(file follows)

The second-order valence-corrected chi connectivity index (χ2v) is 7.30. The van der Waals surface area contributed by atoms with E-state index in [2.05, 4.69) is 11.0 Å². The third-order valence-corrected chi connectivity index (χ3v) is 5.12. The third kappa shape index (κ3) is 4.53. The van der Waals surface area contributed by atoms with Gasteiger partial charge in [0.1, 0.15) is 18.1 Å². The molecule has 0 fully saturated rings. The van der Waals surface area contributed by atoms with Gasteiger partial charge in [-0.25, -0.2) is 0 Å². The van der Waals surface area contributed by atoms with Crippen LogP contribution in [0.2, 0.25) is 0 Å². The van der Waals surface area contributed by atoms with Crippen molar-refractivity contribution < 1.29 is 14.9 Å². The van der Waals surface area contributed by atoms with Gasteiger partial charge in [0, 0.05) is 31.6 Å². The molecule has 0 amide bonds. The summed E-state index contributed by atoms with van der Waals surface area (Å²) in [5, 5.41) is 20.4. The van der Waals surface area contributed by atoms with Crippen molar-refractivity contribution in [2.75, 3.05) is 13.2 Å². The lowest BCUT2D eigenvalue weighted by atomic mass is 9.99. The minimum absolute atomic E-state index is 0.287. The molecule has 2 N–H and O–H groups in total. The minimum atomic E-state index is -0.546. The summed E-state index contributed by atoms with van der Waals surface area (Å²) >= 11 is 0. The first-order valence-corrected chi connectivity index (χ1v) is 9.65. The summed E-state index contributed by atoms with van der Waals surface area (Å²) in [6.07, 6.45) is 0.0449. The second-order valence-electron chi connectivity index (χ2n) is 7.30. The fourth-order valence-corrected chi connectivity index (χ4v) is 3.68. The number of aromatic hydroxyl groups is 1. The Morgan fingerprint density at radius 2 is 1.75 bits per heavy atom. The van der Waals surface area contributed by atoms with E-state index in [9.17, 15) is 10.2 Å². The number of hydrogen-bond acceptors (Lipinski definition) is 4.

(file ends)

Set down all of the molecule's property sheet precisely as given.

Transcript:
The second-order valence-corrected chi connectivity index (χ2v) is 7.30. The van der Waals surface area contributed by atoms with E-state index in [2.05, 4.69) is 11.0 Å². The third-order valence-corrected chi connectivity index (χ3v) is 5.12. The third kappa shape index (κ3) is 4.53. The van der Waals surface area contributed by atoms with Gasteiger partial charge in [0.1, 0.15) is 18.1 Å². The molecule has 0 fully saturated rings. The van der Waals surface area contributed by atoms with Gasteiger partial charge in [-0.25, -0.2) is 0 Å². The van der Waals surface area contributed by atoms with Crippen LogP contribution in [0.2, 0.25) is 0 Å². The van der Waals surface area contributed by atoms with Crippen molar-refractivity contribution < 1.29 is 14.9 Å². The van der Waals surface area contributed by atoms with Gasteiger partial charge in [0, 0.05) is 31.6 Å². The molecule has 0 amide bonds. The summed E-state index contributed by atoms with van der Waals surface area (Å²) in [5, 5.41) is 20.4. The van der Waals surface area contributed by atoms with Crippen molar-refractivity contribution in [2.75, 3.05) is 13.2 Å². The lowest BCUT2D eigenvalue weighted by atomic mass is 9.99. The minimum absolute atomic E-state index is 0.287. The molecule has 2 N–H and O–H groups in total. The minimum atomic E-state index is -0.546. The summed E-state index contributed by atoms with van der Waals surface area (Å²) >= 11 is 0. The first-order valence-corrected chi connectivity index (χ1v) is 9.65. The summed E-state index contributed by atoms with van der Waals surface area (Å²) in [6.07, 6.45) is 0.0449. The second-order valence-electron chi connectivity index (χ2n) is 7.30. The fourth-order valence-corrected chi connectivity index (χ4v) is 3.68. The number of aromatic hydroxyl groups is 1. The Morgan fingerprint density at radius 2 is 1.75 bits per heavy atom. The van der Waals surface area contributed by atoms with E-state index in [9.17, 15) is 10.2 Å². The number of hydrogen-bond acceptors (Lipinski definition) is 4.